On November 19, 2014, the Pennsylvania Supreme Court issued its long-awaited decision in Tincher v. Omega Flex, Inc., No. 7 MAP 2013, a case closely followed by the Product Liability Bar in Pennsylvania. The Supreme Court’s decision was expected by many to resolve a lingering conflict in Pennsylvania product liability law. Of my many posts concerning the court’s decision, most have not addressed the net effect this decision will have on how product liability cases are litigated in Pennsylvania in the future, mostly because the Tincher decision gives precious little insight in this regard.
Tincher arose out of a residential fire that began when lightning struck the property. The Tinchers claimed that the corrugated stainless steel tubing (CSST), which was part of the home’s gas supply system, was designed defectively and the source of the fire. The plaintiffs and their subrogating insurer brought claims sounding in negligence and strict liability against Omega Flex Inc., the manufacturer of the CSST, in the Court of Common Pleas of Chester County, PA. Both claims centered on the plaintiff’s main allegation that the flexible CSST lacked sufficient thickness.
Prior to closing arguments in the trial, Omega Flex requested that the jury be charged in accordance with the Restatement (Third) of Torts, which would have required the Tinchers to prove the existence of a safer alternative design to prevail on their strict liability claim. However, the court declined, instead instructing the jury under the Restatement (Second) of Torts, section 402(a) that it could determine the CSST was defective if it was unsafe for its intended purpose. The court also rejected Omega Flex’s request under Azzarello v. Black Brothers Company, 391 A.2d 1020 (Pa. 1978), for a ruling that the CSST was not defective as a matter of law. After deliberation, the jury rejected plaintiffs’ negligence claim, but found in their favor on the strict liability allegations.
An Appeal with “Legs”
Omega Flex appealed the judgment to the Pennsylvania Superior Court, arguing that the trial court should have applied the Restatement (Third) and urging the Superior Court to reverse the judgment on that basis, among others. The Pennsylvania Supreme Court allowed an appeal, thereby setting up a long-awaited determination by that court as to whether Pennsylvania would become the latest of a number of jurisdictions that follow the Restatement (Third) of Torts.
Although most practitioners expected the Court to either adopt the Restatement (Third) or leave the law as it existed, it did neither. Rather, the Court retained the Restatement (Second) as the law of Pennsylvania, but modified its application in several significant aspects. First, the Court overruled Azzarello, holding that trial courts will no longer conduct a threshold legal analysis to determine if the product in question is “unreasonably dangerous.” The view of some in the Pennsylvania bar is that the overturning of Azzarello was appropriate. However, the ultimate effect is that in most cases, a plaintiff must prove to the jury, not to the judge, that a product was in a “defective condition” at the time it left the seller’s control. A product is in a defective condition if it presents dangers that are unknowable and unacceptable to an average or ordinary consumer (the “consumer expectation” test) or if a reasonable person would conclude that the probability and severity of harm outweighs the burden or cost of taking precautions (the “risk/utility” test). A plaintiff may proceed on either or both theories, and the question of whether or not a defective condition exists is one of fact for the jury unless the evidence is so overwhelming that reasonable minds could not differ.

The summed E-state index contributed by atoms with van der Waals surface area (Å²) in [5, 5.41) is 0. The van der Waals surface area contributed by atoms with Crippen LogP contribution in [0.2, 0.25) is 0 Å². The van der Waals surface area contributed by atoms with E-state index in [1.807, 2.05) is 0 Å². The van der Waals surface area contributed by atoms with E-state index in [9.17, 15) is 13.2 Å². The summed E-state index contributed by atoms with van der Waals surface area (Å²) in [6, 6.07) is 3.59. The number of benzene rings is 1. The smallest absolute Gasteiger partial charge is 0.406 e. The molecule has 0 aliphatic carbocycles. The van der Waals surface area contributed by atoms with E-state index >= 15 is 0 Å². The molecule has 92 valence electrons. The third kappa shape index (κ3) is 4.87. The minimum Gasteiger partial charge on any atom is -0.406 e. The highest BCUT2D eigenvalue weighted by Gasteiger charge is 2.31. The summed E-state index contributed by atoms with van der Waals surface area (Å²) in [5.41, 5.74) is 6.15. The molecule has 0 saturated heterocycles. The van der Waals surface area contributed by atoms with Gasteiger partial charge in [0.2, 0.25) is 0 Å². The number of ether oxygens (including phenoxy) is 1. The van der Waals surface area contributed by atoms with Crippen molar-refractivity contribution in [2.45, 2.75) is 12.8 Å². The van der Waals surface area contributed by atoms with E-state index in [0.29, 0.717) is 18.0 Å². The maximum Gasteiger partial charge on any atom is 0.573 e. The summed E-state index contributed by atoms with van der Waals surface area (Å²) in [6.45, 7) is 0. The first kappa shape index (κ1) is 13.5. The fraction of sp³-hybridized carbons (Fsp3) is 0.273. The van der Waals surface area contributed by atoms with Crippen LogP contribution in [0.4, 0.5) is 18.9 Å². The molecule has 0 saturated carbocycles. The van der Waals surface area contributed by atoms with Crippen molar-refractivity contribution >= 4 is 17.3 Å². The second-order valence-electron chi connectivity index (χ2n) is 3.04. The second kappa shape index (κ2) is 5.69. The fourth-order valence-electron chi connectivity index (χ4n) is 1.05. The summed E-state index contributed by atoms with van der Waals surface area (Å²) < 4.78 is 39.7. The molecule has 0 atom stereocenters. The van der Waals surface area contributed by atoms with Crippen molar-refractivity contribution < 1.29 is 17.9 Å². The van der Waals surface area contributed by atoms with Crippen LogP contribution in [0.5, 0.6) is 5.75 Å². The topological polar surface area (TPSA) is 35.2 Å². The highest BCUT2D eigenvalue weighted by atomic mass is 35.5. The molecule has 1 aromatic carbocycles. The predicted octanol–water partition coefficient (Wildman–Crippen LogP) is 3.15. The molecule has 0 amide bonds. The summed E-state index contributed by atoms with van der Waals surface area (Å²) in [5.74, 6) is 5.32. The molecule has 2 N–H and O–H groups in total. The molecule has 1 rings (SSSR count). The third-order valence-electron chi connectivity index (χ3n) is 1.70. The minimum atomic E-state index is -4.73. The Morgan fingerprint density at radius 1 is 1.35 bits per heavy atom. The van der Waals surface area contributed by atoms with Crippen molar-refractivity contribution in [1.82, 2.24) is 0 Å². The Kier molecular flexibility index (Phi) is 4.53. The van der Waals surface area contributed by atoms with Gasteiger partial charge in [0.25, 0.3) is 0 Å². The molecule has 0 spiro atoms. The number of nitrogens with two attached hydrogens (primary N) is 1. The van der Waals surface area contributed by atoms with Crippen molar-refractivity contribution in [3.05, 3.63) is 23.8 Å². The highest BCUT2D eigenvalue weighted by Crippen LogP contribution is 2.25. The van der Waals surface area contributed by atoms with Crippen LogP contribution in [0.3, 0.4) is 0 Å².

A “Sea Change” in Product Liability Litigation
Although the Tincher decision was expected to clarify Pennsylvania law, in our opinion it has created more questions than it has resolved. First, while the Court has repeatedly emphasized that negligence concepts have no place in a strict liability analysis, concepts such as “unknowable danger,” “ordinary consumer” or “reasonable person” are virtually indistinguishable from terms a jury would hear on a negligence charge. Also in question is the role (if any) that expert witnesses’ testimony might play in the determination of these issues. Finally, while indicating that the burdens of proof and persuasion are by a preponderance of the evidence, the Court declined to specify which party needed to carry the burden, leaving open the possibility that the burden might fall on the defendant (particularly under the “risk/utility” test).
Although the Court ultimately remanded the case to determine if a new trial was warranted under the new standards articulated, we believe the specific result in the Tincher case will ultimately become an afterthought. The real focus going forward will be on the sea change in product liability litigation that results from this decision and those that subsequently resolve the questions it has left open. If you have any questions regarding this decision or its effect, please do not hesitate to contact us. We also encourage our readers to express their thoughts on this landmark decision.